Mitosis is a cellular process that replicates chromosomes and produces two identical nuclei in preparation for cell division. Generally, mitosis is immediately followed by the equal division of the cell nuclei and other cell contents into two daughter cells.
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We all started as one cell. That's pretty hard to imagine, but that's true. And now there's about a hundred trillion cells in each of our bodies, and they each have to carry the complete DNA instruction set. So that means when cells divide, a process has to occur of copying all of that. And that is mitosis, where each chromosome has to be turned into a pair, and then they have to split apart properly so that each of the daughter cells gets a complete set.
Francis S. Collins, M.D., Ph.D.
Director, National Institutes of Health; Former Director, National Human Genome Research Institute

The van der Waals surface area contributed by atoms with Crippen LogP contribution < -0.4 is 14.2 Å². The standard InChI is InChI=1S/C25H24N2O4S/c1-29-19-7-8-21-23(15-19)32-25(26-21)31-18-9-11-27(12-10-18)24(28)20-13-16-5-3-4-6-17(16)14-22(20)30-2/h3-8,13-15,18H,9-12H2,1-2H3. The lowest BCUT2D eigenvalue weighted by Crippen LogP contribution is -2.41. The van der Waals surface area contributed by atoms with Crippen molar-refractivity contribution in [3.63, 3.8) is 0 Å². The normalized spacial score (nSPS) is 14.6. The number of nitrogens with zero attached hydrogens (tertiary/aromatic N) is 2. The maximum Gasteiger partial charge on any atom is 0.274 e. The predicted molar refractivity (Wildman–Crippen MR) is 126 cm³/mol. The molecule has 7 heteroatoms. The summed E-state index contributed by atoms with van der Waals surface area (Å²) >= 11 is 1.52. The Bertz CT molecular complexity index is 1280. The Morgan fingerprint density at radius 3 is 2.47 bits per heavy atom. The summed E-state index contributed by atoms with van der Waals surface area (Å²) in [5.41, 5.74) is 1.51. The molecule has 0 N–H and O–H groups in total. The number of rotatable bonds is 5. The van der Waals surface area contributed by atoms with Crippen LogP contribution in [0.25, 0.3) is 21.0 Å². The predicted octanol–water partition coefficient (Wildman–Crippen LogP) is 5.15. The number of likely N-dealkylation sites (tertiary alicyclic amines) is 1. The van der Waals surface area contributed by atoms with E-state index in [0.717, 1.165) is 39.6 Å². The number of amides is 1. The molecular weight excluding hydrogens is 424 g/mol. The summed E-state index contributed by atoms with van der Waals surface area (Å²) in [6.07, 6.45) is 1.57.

Dr. Francis S. Collins, director of the National Institutes of Health, is noted for his landmark discoveries of disease genes and his visionary leadership of the Human Genome Project, a complex multidisciplinary scientific enterprise directed at mapping and sequencing human DNA. Dr. Collins was the director of the National Human Genome Research Institute from 1993 to 2008. His research has led to the identification of genetic variants associated with type 2 diabetes and the genes responsible for cystic fibrosis, neurofibromatosis, Huntington's disease and Hutchinson-Gilford progeria syndrome. In 2007, Dr. Collins received the Presidential Medal of Freedom, the nation's highest civil award, for his revolutionary contributions to genetic research.